Archive for March 2010

Motorola Droid Review

Published on March 20, 2010

Back in December of last year, I made the decision to ditch my land-line telephone and go wireless only. I decided to pick up a smart phone, and chose the Motorola Droid: both because of the Verizon network (with which I was relatively happy) and because it wasn’t an iPhone. Now that I’ve had an opportunity to play with it for a few months, I’d like to share some thoughts on the device.

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Mapping North Carolina’s State Parks

Published on March 12, 2010

I may or may not have mentioned before that I have a goal of visiting and photographing every state park in North Carolina. As a precursor to setting out on that goal, I have created a map of state park locations. Each location uses GPS coordinates provided by the state park service. Now that I have a GPS device that uses Google Maps (a Motorola Droid; review coming soon!), I figured this would be a terrific way to make it easy for me to get driving directions to certain locations.

While looking through all of the official state park pages, I learned a number of interesting facts:

  • Four state parks require entrance fees out of the 39 parks in the state. They include Jordan Lake, Kerr Lake, Falls Lake, and Chimney Rock.
  • Two state parks do not have public access or public facilities at this time: Mayo River State Park and Haw River State Park.
  • One state park can only be accessed by taking a ferry: Hammocks Beach State Park.

The location markers on the map I’ve created are currently being used by me to keep track of where I’ve been. However, the map is publicly available, so feel free to use it to navigate to any of the state’s parks. If you have any suggestions on how the map could be improved, feel free to leave a comment. I’d like for this to be a helpful resource for people.

Hobbit and Fellowship Mini-Reviews

Published on March 8, 2010

As shameful as it is for me to say, I had not, until just recently, ever read The Hobbit or The Fellowship of the Ring (or, for that matter, the other two volumes of The Lord of the Rings). I’m not sure why I never read them. Perhaps it’s because I heard from some people that the books were hard to read. Well, I’m finally getting around to reading them, and I must say that I’ve enjoyed them thoroughly. Here are some thoughts:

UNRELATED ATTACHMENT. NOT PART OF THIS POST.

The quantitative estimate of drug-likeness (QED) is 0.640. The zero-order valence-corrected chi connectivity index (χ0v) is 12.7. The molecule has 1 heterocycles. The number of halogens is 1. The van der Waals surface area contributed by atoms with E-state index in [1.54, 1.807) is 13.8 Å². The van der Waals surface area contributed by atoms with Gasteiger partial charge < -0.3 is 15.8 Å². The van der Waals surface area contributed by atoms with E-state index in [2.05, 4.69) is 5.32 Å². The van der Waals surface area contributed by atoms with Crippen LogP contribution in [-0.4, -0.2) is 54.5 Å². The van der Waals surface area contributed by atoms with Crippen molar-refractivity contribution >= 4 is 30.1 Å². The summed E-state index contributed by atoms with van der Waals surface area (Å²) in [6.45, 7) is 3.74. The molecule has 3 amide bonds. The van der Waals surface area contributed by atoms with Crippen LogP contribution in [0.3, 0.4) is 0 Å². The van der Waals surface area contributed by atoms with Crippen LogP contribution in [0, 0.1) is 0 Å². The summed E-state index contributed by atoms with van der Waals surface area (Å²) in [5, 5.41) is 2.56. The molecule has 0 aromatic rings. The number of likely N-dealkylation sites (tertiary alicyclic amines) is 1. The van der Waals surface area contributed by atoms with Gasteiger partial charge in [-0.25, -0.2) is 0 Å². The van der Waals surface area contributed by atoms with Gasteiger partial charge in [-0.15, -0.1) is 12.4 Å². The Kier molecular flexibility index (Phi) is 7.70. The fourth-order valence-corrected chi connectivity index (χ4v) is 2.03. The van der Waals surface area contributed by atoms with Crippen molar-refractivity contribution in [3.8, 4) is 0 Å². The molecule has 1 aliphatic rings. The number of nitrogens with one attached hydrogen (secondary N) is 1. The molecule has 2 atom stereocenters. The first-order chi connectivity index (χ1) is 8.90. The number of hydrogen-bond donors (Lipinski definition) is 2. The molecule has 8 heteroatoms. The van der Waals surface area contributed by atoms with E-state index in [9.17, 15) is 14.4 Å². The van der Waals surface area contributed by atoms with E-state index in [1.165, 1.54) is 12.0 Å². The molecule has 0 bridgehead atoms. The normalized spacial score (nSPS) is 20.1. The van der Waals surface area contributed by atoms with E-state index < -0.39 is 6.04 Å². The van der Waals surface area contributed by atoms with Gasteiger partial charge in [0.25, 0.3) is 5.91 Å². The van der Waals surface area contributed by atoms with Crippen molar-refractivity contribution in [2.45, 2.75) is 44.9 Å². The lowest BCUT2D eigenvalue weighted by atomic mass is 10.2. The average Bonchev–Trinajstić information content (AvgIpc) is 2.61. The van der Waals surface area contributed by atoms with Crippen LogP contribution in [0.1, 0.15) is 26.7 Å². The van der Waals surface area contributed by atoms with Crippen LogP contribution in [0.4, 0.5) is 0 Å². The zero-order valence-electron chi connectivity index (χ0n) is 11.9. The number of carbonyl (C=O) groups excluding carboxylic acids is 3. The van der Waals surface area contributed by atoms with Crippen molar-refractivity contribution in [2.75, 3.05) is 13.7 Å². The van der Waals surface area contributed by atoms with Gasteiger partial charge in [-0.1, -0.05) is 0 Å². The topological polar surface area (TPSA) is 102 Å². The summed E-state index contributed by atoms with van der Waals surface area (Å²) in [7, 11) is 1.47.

The Hobbit

Though technically not a part of the The Lord of the Rings, The Hobbit is clearly where it all starts. As such, I read this book first, and I’m glad I did. Reading this story first provides a great deal of context for things learned in Fellowship. I particularly loved the way the book was written: it always seemed to me like an old man was telling me the story as we sat around a camp fire. Often the narrator would go off on a tangent, then later realize that he had gotten onto a tangent, and would finally have to apologize to you, the reader. Very enjoyable. The one thing I didn’t like about this story was the abrupt ending. After the climax is a single chapter, wrapping up a number of threads in a short period of time. Such a jarring transition seems detrimental to the whole story on some level. Overall, however, a terrific story. Five Stars

The Fellowship of the Ring

This is by far one of the best books I’ve read in a long time. Tolkien’s command of the English language is outstanding, as is his inventiveness. Every character feels alive and their interactions are wonderful to experience. My absolute favorite scene is at the parting of the Company with Galadriel and Celeborn from Lothlórien. Galadriel gives each member of the Fellowship a gift, and she asks Gimli, the dwarf, what he would like. At first he says he wants nothing, but she presses him, so he answers that a single hair from her head would be his heart’s desire. He then continues to assert that he doesn’t want this; he’s only saying so because she commanded him to speak. Here is her reply:

The Elves stirred and murmured with astonishment, and Celeborn gazed at the Dwarf in wonder, but the Lady smiled. “It is said that the skill of the Dwarves is in their hands rather than in their tongues,” she said; “yet that is not true of Gimli. For none have ever made to me a request so bold and yet so courteous.”

She then asks Gimli what he would do with such a gift, and he replies that he would simply treasure it, in memory of her words to him at their first meeting. This pleases her, so she gives him not one hair, but three. Gimli takes them and vows to have them set in an imperishable crystal to be an heirloom in his house, and a token of goodwill between the Dwarves and the Elves until the end of time.

Scenes like this one are peppered throughout the text, and are truly wonderful to take part in. I’m greatly looking forward to the next two books, even though I know how the story plays out. Five Stars

Yates Mill County Park

Published on March 7, 2010